Short version: Either create a different role for each service or you create the "dynamo DB-access" role and simply use data sources to import the role-name into your services.

(I submitted too early, longer version is in the making)
Long version: You are experiencing that error, because you are trying to create the same role in every instance of the module. So you either have to create the role at a centralized point in your terraform code and then simply pass the role-name into your module, so that the module can attach the role name to an instance (or whatever you want to do with that role).

Another alternative would be to create roles for each service ("service-a-role", "service-b-role") and then every role would have the needed policies for the service (access DynamoDB, access S3). That way the role creation can also happen within the module and you won't get resource clashes, as every role would have a unique name. To my knowledge, this is also the recommendation of AWS, because you can better manage what every service is able to access.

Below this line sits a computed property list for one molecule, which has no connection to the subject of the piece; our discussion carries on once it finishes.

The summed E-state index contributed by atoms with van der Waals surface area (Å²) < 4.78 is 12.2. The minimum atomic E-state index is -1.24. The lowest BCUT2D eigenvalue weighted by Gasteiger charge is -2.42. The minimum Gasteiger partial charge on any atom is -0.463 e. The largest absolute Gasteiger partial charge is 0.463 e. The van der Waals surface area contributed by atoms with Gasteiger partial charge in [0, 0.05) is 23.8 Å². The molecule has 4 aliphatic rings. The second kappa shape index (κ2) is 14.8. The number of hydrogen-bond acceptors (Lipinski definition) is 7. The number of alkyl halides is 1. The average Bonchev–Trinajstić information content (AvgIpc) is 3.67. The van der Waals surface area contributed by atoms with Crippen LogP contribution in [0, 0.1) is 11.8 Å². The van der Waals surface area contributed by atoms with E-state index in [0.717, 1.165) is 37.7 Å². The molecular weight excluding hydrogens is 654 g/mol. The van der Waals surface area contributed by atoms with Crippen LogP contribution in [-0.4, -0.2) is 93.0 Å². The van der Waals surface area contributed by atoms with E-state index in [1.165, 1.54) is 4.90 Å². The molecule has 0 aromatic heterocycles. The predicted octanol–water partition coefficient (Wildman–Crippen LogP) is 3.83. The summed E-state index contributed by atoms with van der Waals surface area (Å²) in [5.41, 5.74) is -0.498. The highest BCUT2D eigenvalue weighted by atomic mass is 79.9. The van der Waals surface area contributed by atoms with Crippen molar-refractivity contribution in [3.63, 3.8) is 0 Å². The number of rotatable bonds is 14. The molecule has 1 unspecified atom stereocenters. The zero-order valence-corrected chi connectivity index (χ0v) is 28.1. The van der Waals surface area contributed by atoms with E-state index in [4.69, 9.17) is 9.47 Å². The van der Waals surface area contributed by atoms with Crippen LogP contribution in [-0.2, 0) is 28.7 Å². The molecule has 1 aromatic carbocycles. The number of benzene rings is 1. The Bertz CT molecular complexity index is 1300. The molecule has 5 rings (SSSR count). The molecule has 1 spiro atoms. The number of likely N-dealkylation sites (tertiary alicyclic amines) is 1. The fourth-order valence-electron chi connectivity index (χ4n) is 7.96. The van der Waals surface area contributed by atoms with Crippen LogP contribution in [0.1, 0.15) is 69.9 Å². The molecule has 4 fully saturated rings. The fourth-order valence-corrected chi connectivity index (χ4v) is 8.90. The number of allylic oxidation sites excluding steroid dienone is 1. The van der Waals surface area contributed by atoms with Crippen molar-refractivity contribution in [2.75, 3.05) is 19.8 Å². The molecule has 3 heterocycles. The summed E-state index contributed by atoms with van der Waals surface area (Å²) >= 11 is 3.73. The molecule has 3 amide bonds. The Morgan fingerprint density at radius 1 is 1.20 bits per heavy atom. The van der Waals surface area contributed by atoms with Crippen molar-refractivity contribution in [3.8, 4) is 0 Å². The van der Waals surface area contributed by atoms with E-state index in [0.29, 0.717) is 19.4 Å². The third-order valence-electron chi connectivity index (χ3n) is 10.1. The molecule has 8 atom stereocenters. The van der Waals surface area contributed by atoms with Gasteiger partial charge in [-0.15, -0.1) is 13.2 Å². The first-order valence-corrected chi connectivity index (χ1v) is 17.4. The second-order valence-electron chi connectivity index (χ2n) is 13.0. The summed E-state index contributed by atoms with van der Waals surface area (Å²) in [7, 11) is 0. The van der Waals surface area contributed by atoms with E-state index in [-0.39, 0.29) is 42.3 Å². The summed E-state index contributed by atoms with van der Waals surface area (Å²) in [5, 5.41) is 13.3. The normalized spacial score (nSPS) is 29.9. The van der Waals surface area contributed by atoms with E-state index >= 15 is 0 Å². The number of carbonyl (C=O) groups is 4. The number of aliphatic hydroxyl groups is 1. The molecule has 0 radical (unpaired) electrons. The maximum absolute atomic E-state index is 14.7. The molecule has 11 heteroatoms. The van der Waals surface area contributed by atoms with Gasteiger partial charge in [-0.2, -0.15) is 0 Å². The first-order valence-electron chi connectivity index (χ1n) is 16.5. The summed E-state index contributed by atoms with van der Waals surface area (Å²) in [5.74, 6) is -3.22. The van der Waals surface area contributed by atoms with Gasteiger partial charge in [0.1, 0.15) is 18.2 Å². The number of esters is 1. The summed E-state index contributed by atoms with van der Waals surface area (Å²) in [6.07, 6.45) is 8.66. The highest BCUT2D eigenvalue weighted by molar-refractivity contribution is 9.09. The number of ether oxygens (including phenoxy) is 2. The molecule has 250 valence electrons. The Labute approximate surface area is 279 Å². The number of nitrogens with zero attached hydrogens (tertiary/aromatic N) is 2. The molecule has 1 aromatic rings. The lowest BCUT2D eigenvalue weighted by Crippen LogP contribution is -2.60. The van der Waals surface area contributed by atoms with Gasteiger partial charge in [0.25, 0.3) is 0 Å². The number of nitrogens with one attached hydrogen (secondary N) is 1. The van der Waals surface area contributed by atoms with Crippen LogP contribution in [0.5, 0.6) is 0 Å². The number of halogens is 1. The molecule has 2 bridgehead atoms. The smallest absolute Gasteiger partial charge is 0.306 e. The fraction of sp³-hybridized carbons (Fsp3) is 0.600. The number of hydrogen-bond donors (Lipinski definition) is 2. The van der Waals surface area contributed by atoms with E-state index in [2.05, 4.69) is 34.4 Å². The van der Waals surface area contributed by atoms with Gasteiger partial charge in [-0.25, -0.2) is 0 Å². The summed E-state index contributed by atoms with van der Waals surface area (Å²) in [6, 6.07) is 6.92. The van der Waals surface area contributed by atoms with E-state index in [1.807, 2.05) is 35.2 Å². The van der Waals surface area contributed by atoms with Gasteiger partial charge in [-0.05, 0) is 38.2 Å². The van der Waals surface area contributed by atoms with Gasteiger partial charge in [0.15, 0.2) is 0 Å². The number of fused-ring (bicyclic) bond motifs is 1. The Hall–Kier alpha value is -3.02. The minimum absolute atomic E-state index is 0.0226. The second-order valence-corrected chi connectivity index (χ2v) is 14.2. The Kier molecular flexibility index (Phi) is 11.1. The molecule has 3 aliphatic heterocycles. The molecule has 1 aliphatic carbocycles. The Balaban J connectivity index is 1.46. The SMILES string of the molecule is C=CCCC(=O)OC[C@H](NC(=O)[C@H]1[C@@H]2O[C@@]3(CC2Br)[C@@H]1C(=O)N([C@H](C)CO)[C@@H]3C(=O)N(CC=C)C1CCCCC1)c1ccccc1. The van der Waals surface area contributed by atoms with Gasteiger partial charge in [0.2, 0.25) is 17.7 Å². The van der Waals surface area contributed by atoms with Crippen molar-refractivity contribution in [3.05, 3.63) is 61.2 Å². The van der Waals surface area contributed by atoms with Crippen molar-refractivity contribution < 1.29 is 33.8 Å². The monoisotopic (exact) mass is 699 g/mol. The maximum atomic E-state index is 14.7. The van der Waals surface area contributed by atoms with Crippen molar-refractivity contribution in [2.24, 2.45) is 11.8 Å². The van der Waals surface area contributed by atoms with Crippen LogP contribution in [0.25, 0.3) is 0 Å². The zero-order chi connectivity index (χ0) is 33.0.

It really depends on your architecture, whether service-specific roles is a possible thing.

In case you haven't heard about terragrunt, I would definitely check it out! It makes working with terraform a lot easier: terragrunt.gruntwork.io/

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gf_developer profile image
GF Author

Thanks for the detailed response!
Yes, a unique name is really good, and I thought about creating common resources apart from a service config and then use some id, like arn or name in service config, but in this case, it could be tough to detect from which modules application depends on. Also, it is difficult for me, at least right now, to accept the fact that the application config won't work until a few other configs are applied, moreover, if the order of appllying is important, it probably will worth to store that information somewhere
Thanks for terragrunt too, I'll try everything that reduces routine with terraform :)